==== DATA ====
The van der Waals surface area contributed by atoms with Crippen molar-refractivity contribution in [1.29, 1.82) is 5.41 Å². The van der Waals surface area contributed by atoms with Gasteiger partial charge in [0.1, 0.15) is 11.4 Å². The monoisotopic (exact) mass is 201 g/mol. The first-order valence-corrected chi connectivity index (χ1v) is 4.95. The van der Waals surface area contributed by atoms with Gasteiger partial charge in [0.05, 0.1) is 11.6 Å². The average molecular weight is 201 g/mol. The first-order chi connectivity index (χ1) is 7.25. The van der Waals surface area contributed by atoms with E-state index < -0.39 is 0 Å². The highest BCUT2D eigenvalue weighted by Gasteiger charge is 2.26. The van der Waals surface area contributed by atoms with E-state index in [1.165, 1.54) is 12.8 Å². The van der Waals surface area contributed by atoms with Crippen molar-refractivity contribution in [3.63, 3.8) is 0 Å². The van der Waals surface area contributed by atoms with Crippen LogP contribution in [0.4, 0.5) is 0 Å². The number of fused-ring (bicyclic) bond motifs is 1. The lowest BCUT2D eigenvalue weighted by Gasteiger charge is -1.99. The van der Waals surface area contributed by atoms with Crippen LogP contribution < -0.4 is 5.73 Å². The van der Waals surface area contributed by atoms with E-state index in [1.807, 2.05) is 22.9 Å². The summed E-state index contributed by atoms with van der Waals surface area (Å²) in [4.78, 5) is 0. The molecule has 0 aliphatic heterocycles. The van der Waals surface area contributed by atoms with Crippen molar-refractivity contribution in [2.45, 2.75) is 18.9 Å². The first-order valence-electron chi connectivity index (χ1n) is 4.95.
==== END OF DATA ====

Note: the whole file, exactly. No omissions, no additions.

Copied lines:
The van der Waals surface area contributed by atoms with Crippen molar-refractivity contribution in [1.29, 1.82) is 5.41 Å². The van der Waals surface area contributed by atoms with Gasteiger partial charge in [0.1, 0.15) is 11.4 Å². The monoisotopic (exact) mass is 201 g/mol. The first-order valence-corrected chi connectivity index (χ1v) is 4.95. The van der Waals surface area contributed by atoms with Gasteiger partial charge in [0.05, 0.1) is 11.6 Å². The average molecular weight is 201 g/mol. The first-order chi connectivity index (χ1) is 7.25. The van der Waals surface area contributed by atoms with E-state index < -0.39 is 0 Å². The highest BCUT2D eigenvalue weighted by Gasteiger charge is 2.26. The van der Waals surface area contributed by atoms with E-state index in [1.165, 1.54) is 12.8 Å². The van der Waals surface area contributed by atoms with Crippen molar-refractivity contribution in [3.63, 3.8) is 0 Å². The van der Waals surface area contributed by atoms with Crippen LogP contribution in [0.4, 0.5) is 0 Å². The number of fused-ring (bicyclic) bond motifs is 1. The lowest BCUT2D eigenvalue weighted by Gasteiger charge is -1.99. The van der Waals surface area contributed by atoms with Crippen LogP contribution < -0.4 is 5.73 Å². The van der Waals surface area contributed by atoms with E-state index in [1.807, 2.05) is 22.9 Å². The summed E-state index contributed by atoms with van der Waals surface area (Å²) in [4.78, 5) is 0. The molecule has 0 aliphatic heterocycles. The van der Waals surface area contributed by atoms with Crippen molar-refractivity contribution in [2.45, 2.75) is 18.9 Å². The first-order valence-electron chi connectivity index (χ1n) is 4.95.